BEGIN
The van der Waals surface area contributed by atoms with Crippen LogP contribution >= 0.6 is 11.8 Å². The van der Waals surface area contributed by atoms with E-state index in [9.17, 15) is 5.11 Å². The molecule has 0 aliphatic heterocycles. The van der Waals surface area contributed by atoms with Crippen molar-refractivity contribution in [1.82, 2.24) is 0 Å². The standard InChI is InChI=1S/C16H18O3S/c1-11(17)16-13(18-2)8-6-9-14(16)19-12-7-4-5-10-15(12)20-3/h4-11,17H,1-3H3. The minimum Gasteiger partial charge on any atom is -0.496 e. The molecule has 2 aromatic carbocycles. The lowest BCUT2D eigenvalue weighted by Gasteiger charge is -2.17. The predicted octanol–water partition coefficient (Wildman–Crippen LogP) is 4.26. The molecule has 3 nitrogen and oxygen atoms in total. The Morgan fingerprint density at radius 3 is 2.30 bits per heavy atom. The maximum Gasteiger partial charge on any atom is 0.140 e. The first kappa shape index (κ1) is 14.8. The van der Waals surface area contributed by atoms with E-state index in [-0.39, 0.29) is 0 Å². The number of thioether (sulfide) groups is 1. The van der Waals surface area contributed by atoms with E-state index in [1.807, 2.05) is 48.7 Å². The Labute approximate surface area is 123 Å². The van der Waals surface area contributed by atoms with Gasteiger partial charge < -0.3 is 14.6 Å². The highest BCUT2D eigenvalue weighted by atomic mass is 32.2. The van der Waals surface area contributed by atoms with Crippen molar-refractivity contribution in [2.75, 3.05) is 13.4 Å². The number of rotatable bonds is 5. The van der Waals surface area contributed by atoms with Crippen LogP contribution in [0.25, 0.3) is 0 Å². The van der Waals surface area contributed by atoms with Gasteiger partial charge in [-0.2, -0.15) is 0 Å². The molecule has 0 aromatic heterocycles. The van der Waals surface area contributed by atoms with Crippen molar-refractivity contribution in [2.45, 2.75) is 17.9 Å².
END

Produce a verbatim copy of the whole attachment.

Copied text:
The van der Waals surface area contributed by atoms with Crippen LogP contribution >= 0.6 is 11.8 Å². The van der Waals surface area contributed by atoms with E-state index in [9.17, 15) is 5.11 Å². The molecule has 0 aliphatic heterocycles. The van der Waals surface area contributed by atoms with Crippen molar-refractivity contribution in [1.82, 2.24) is 0 Å². The standard InChI is InChI=1S/C16H18O3S/c1-11(17)16-13(18-2)8-6-9-14(16)19-12-7-4-5-10-15(12)20-3/h4-11,17H,1-3H3. The minimum Gasteiger partial charge on any atom is -0.496 e. The molecule has 2 aromatic carbocycles. The lowest BCUT2D eigenvalue weighted by Gasteiger charge is -2.17. The predicted octanol–water partition coefficient (Wildman–Crippen LogP) is 4.26. The molecule has 3 nitrogen and oxygen atoms in total. The Morgan fingerprint density at radius 3 is 2.30 bits per heavy atom. The maximum Gasteiger partial charge on any atom is 0.140 e. The first kappa shape index (κ1) is 14.8. The van der Waals surface area contributed by atoms with E-state index in [-0.39, 0.29) is 0 Å². The number of thioether (sulfide) groups is 1. The van der Waals surface area contributed by atoms with E-state index in [1.807, 2.05) is 48.7 Å². The Labute approximate surface area is 123 Å². The van der Waals surface area contributed by atoms with Gasteiger partial charge < -0.3 is 14.6 Å². The highest BCUT2D eigenvalue weighted by atomic mass is 32.2. The van der Waals surface area contributed by atoms with Crippen molar-refractivity contribution in [2.75, 3.05) is 13.4 Å². The number of rotatable bonds is 5. The van der Waals surface area contributed by atoms with Crippen LogP contribution in [0.25, 0.3) is 0 Å². The van der Waals surface area contributed by atoms with Gasteiger partial charge in [-0.2, -0.15) is 0 Å². The molecule has 0 aromatic heterocycles. The van der Waals surface area contributed by atoms with Crippen molar-refractivity contribution in [2.45, 2.75) is 17.9 Å².